In culture wars, both sides like to refer to self-evident sources of ‘the truth’ – such that ‘every sensible person must surely be able to recognize’. But such pre-political wells of wisdom seem to be drying out, and the formerly reliable solid ground is being replaced by quicksand. The side which pursues the further expansion of rights calls for generally accepted liberal principles. This side views it as ‘a matter of common sense’ that it is not fair for some people to be able to enter into marriage, while others cannot. The side which would, in turn, like to curb the further expansion of rights keeps referring to the ‘normal world as we all know it’.
Both claims, however, are losing credibility. Social changes inspired by anti-racism, feminism, and the LGBT+ movement may be seen as applications of the liberal norms of equality, but ones so far-reaching that they are actually changing the contours of the world as we know it, as well as institutions that have, in one form or another, existed for thousands of years.
The liberals are right in saying that, once we adopt as our point of reference the fairly moderate belief that all people are equal and should not be discriminated against based on their race, sex, or sexual orientation, we can hardly hold any objections to marriage for all, gender equality, and the eradication of hate speech from the media. Their conservative opponents, on the other hand, are right in saying that the changes under discussion are a path toward a far-reaching transformation of the world, a true social revolution, and that it is impossible to unleash a revolution and make it seem like we are merely applying already accepted principles.
Every revolution must be ready for a reaction; and a revolution that adorned its flag with the emancipation of the despised needs to have at least some empathy for its opponents, especially those who are in a marginal position themselves. Otherwise, it will disprove itself and create fresh swarms of the ostracized.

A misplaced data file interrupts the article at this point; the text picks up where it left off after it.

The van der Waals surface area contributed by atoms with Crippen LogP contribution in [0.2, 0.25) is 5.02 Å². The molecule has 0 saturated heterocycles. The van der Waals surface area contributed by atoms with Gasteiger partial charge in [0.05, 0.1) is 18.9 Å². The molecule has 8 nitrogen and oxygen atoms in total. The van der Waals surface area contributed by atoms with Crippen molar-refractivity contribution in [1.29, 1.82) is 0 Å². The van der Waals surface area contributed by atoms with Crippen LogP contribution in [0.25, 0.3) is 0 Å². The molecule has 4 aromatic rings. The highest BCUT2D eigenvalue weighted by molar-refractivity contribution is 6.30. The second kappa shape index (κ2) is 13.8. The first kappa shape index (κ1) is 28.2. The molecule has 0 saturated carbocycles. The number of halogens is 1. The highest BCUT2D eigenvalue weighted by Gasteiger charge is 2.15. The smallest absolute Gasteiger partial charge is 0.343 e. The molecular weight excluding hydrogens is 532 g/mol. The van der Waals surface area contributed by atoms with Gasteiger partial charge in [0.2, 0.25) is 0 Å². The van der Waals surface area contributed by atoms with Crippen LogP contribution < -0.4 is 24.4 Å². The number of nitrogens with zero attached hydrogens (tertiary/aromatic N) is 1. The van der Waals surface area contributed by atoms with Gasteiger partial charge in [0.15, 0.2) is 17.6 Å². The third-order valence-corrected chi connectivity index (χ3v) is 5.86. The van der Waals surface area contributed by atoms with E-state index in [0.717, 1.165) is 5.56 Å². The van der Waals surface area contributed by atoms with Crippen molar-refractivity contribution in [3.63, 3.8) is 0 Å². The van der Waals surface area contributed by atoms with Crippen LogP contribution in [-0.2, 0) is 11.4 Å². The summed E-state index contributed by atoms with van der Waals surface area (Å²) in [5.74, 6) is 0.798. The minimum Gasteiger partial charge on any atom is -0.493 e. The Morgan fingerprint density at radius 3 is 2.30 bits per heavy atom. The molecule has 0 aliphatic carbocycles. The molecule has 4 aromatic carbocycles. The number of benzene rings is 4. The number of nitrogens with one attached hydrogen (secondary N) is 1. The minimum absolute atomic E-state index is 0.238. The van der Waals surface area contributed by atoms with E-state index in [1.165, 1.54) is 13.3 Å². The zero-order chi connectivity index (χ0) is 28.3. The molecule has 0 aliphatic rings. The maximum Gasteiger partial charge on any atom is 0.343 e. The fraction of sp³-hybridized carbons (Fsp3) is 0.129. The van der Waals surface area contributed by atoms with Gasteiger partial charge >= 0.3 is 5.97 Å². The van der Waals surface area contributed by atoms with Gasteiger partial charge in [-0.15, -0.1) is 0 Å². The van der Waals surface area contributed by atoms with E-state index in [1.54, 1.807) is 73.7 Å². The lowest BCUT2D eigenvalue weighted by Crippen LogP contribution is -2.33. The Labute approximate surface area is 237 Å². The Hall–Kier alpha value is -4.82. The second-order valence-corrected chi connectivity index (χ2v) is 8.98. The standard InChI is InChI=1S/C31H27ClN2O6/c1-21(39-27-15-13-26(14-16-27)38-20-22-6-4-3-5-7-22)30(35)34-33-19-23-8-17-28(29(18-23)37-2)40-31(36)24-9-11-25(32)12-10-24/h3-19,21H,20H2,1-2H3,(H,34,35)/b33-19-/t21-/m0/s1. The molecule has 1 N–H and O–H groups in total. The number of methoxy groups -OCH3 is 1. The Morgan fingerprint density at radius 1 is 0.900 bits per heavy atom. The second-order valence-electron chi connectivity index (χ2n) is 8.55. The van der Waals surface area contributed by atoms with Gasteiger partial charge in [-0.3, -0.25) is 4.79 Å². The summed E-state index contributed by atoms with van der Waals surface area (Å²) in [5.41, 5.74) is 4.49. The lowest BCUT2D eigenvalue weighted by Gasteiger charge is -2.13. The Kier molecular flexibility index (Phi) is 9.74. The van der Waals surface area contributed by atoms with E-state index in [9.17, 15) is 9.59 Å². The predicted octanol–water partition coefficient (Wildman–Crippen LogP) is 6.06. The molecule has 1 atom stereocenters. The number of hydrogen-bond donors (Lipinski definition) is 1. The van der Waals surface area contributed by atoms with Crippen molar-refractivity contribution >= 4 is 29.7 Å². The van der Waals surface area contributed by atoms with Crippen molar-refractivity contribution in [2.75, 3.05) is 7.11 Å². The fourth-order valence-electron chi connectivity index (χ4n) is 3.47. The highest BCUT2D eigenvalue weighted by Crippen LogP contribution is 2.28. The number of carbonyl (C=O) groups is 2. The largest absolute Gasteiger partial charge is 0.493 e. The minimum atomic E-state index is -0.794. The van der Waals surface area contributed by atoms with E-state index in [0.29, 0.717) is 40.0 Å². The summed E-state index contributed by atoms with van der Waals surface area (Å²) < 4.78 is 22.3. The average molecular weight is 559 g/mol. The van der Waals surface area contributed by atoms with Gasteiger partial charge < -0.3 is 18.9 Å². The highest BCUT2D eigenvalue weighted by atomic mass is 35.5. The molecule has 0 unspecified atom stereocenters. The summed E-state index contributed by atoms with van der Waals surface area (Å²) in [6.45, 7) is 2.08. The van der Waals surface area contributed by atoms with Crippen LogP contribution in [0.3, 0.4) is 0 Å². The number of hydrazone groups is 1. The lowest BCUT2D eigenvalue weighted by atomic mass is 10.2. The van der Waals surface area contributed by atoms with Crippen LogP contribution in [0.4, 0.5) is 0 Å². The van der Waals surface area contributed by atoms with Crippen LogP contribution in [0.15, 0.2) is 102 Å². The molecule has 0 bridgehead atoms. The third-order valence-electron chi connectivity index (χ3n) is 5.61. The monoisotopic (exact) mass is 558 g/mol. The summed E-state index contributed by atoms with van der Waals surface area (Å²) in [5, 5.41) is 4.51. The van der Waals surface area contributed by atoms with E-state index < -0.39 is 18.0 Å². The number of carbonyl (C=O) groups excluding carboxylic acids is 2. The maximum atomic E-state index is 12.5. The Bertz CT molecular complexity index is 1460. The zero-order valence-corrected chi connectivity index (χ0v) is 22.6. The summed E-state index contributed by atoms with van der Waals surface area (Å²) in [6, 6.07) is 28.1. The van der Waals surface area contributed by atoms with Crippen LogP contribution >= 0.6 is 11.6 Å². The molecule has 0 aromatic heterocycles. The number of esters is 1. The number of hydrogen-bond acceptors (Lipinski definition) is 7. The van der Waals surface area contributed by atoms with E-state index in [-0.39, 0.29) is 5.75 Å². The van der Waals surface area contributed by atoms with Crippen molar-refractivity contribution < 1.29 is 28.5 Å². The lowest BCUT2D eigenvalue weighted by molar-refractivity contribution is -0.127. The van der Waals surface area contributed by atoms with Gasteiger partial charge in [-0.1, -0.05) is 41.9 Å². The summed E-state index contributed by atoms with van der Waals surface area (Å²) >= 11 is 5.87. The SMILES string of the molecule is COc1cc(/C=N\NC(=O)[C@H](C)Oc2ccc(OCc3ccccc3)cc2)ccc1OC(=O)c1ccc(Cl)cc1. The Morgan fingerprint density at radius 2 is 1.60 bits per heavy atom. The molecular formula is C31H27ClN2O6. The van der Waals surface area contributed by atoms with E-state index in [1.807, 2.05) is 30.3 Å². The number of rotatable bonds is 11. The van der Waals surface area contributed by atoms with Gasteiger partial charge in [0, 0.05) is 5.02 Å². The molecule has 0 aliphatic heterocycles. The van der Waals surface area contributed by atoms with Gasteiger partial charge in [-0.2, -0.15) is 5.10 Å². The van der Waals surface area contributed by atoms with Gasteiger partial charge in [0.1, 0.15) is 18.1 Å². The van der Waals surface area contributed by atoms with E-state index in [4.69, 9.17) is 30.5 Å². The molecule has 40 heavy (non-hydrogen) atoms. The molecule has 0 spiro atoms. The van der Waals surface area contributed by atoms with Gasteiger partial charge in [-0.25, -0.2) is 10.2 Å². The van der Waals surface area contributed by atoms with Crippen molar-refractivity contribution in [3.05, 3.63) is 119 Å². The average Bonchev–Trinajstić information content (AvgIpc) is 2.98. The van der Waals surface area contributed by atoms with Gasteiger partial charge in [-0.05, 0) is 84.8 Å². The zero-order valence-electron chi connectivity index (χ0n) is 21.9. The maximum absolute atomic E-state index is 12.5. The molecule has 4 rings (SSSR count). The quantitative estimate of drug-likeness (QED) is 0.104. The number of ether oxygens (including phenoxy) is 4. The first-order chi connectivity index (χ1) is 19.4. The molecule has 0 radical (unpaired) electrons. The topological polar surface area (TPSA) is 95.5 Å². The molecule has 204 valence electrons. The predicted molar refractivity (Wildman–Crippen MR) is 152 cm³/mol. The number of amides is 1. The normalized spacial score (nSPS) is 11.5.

If it is unconvincing to present a substantial change of society as a mere application of already adopted norms of equality, it is just as unconvincing to call for the return of the ‘normal world’. When exactly was that? Czechs would say, in the nineties: today’s dominant generation was young then, with historically unprecedented opportunities opening up for them. Brighter observers (including members of the said generation with more developed self-reflexive abilities) would argue, however, that there was, in fact, barely anything normal about the nineties, and the unprecedented opportunities are clear proof of that. In the USA, as in many other countries, the ‘normal world’ seems to date back to before a major part of industry moved to Asia, particularly China. For national conservatives, normal was the semi-mythical era of strong nation states. Some Christian conservatives place normality in the time when churches held more influence.
One thing is clear, though. The ‘normal world’ is steadily shrinking – and not just because it is a nostalgic construct. If ‘normality’ becomes a weapon that both parties use against one another, it can hardly be shared. If the ‘normal world’, ‘nation’, ‘family’, or the church, for instance, become objects of political struggle, they lose the currency of normalcy that their champions relied on in the first place. And if, on the level of values, we share less and less, we are also capable of producing less and less ‘normality’.
#2: The transformations of the seeming winners
Politics is morphing into a duel between liberals and conservatives. But what are liberals and conservatives morphing into?
Do I keep mentioning liberals and conservatives? Well, it is these two groups whose conflicts have allegedly torn politics in two, and who constitute the rivals in key political battles. The rest of us have to choose which side we stand on, even if we would prefer to not choose at all.
Conservatives often argue that liberals are not really liberals, and instead of fighting for the freedom of each and every individual, they just keep inventing more and more rights for more and more groups of people. Champions of the freedom of speech have become the bearers of political correctness.
In part, this is an Americanization of the discourse and a transposing of meanings from across the Atlantic. But there is also a deeper paradox at play: the transformation of liberals into defenders of group rights reflects the realization that without group rights, the rights of many individuals are purely illusory. Enforcing norms of political correctness (as far as it is real, not just a conservative fantasy), in turn, reflects the realization that no communication can exist without norms – a lesson that should not be lost on conservatives.
In transitional situations, new norms are created, although often clumsily, and with a great deal of exaggeration and pressure. Even the reaction to this exaggeration and pressure, however, needs to be integrated into the process of the transformation and evolution of new norms – this process must not rigidify (as is sometimes the case). We also cannot pretend that the process is not necessary, and that we can live in a society whose spheres, in part, are governed purely by Freedom, Equality, Property and Česká soda – a cult Czech TV satire from the nineties.